I set this post up last night, and then decided I personally really needed to know why a former president of a soveriegn state would decide to study Canon Law as a mission.  This is not your average gig for a presidential retiree.  I decided to sleep on it, and low and behold this morning dear Bill Lyndsey provided the reasonThe following is from the Irish Independent article Bill links in his blog post:

 In 1998, she met the now disgraced Cardinal Bernard Francis Law, former Catholic Archbishop of Boston, on an official visit to the US.
According to Ms McAleese, he told her he was "sorry for Catholic Ireland to have you as President" and went on to insult a junior minister who was accompanying the then president.
"His remarks were utterly inappropriate and unwelcome," Mrs McAleese told the Irish Independent in Rome yesterday, where she was promoting her new book on canon law.
According to Mrs McAleese, Cardinal Law lambasted her and a considerable number of her official delegation after ushering them into a room where a well-known American conservative Catholic, Mary Ann Glendon, was waiting to lecture the President on her views on women priests.
Mrs McAleese said the cardinal's language and attitude were nasty and he demanded that she sit down and listen to the orthodox view on women's ordination from Mrs Glendon.
She said she and her delegation were initially gobsmacked by this "arrogant" man.
However, Mrs McAleese told the cardinal that she was the "President of Ireland and not just of Catholic Ireland".
At this point, a heated argument ensued between the two, according Mrs McAleese. She revealed details of the fractious meeting yesterday as she publicised her new book 'Quo Vadis? Collegiality in the Code of Canon Law'.

The article then goes on to report that McAleese was so incensed she spoke with the Irish hierarchy when she got home, and they too, were 'gobsmacked'.  An invitation they had extended to Cardinal Law to visit Ireland was rescinded. I guess one could see this as just another example of powerful American Irish Catholics attempting to control Ireland, but I don't buy that.   This was Cardinal Law acting from his ecclesiastical position and direct connection with JPII to not just intervene in Irish affairs, but to dress down a high profile female Catholic politician. It's no wonder Mary McAleese has decided to fight fire with fire by studying Canon Law.  As she states in the first linked article, Canon Law is a well kept secret in which laity do have rights and maybe it's time we all got to know them.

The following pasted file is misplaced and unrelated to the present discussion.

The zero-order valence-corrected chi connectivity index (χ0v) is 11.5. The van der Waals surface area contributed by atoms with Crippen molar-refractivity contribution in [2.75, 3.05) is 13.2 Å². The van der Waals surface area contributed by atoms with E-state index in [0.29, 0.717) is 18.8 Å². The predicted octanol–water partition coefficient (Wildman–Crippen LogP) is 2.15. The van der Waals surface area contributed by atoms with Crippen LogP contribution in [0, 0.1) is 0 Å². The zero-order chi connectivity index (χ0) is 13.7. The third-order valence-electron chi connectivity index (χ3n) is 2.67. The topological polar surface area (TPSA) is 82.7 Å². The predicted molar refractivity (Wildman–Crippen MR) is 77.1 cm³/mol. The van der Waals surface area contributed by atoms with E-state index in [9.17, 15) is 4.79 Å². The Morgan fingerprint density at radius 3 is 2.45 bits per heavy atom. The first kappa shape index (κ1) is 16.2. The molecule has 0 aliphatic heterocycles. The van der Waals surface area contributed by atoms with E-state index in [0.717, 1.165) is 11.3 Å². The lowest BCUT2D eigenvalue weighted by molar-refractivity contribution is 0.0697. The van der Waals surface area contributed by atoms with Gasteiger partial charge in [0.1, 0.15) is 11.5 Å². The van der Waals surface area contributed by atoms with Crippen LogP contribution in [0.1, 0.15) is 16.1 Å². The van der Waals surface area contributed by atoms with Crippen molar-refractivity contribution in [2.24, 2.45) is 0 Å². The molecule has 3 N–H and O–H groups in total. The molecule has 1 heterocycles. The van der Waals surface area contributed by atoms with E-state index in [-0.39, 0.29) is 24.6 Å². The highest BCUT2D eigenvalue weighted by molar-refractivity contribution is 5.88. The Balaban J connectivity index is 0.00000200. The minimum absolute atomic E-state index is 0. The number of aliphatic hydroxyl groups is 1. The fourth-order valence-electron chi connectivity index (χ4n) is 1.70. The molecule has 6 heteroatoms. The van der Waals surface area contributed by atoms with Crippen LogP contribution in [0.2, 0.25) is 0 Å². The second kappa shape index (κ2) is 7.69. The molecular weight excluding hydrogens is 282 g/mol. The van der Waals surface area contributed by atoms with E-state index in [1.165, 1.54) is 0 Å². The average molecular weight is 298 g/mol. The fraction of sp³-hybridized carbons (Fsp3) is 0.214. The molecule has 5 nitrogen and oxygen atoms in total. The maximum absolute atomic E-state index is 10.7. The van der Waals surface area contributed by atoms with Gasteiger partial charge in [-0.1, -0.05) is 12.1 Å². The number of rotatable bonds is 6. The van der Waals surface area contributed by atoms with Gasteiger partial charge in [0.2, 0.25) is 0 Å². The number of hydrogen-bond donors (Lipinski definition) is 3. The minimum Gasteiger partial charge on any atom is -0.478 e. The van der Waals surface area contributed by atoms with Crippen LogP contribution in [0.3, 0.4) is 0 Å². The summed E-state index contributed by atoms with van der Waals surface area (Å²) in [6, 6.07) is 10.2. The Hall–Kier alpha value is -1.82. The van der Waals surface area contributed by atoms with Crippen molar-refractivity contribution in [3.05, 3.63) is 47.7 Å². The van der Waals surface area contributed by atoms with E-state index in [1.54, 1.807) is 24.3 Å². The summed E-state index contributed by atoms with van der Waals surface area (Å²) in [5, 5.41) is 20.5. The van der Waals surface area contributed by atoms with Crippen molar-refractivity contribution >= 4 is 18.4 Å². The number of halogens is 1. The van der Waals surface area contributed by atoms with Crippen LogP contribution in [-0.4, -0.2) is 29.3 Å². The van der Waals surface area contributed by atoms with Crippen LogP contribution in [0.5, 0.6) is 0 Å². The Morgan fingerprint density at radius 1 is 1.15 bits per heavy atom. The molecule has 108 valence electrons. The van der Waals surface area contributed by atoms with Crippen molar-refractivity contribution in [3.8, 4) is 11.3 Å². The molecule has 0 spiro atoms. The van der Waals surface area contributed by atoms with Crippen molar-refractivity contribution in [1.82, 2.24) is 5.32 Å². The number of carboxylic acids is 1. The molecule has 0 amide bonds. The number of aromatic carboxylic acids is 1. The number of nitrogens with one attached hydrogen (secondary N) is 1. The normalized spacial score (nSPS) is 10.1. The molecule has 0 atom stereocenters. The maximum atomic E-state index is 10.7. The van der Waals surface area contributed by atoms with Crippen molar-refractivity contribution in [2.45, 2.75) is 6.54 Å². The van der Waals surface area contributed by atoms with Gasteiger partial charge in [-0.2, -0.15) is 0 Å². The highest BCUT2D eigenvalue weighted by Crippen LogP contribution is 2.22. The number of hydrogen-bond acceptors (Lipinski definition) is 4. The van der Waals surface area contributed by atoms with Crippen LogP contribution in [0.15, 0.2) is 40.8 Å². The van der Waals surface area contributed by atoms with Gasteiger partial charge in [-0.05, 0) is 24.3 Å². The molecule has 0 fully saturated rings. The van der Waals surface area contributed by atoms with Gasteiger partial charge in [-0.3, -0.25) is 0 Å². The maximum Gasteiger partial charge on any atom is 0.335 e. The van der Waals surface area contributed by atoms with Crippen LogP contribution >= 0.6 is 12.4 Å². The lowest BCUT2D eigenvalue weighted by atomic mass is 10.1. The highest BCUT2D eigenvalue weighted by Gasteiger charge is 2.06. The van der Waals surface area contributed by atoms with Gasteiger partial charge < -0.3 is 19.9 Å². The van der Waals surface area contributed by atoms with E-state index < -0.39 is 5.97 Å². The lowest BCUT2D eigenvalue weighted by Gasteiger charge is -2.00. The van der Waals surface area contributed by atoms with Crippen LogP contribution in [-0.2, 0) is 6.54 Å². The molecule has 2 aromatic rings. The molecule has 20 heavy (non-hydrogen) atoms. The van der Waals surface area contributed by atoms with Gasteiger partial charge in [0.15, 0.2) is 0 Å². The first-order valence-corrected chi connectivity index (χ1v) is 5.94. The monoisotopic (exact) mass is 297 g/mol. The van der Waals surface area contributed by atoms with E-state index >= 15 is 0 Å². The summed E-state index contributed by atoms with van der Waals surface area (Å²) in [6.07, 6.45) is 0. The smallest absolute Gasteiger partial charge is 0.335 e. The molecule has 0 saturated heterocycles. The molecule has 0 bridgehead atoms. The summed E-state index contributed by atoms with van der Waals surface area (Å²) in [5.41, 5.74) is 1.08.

Her main point about the lack of power sharing and collegiality is very very important.  One of the biggest roll backs in the 'reform of the reform' has happened not in the Liturgy, but in gutting the power of national bishops conferences, synods of bishops, and the voices of individual bishops in their own dioceses.  This is especially true on issues of discipline and doctrine, and even more true when it comes to the place of women in the Church.  That's why a bishops like Australia's William Morris can be forced out of his diocese, but a bishop like Robert Finn is left in place.  The message this kind of thing sends is the exact same message Cardinal Law gave Mary McAleese, and that message is it matters not how high a woman rises in the secular realm she is still a mindless child in the clerical realm.  Mary Anne Glendon is willing to accept that double standard, Mary McAleese is not.  It sure looks to me like Cardinal Above the Law has created a worthy adversary in the use of Canon Law.  I just have a sneaking suspicion this is a story worth following.


  1. Happy to see you've come back! And I've just purchased Ms. McAleese's book. Simply on the basis of the insult Cardinal Law offers... Was interesting to see the 2 opinions on Amazon's page so clearly reflect the opposing views.

    1. I'm still seriously wondering about Law. Who the hell does he think he is? It's not just that he stomped on the President of Ireland, but he also put his big foot on the Irish hierarchy in that the Irish delegation was their responsibility.

      I too will wind up getting her book just because I think she's on to the major hiccup in the execution of Vatican II.

    2. Law did this before he had to resign in disgrace. He showed no small amount of chutzpah in his attack on Ms. McAleese.

    3. Kathy, as far as the US Catholic Church is concerned Law might have resigned in disgrace, but not as far as the Vatican was concerned. He was promoted to Rome and still wields the same chutzpah, and now he has Burke to ride shotgun. Has to be all about American money and right wing influence.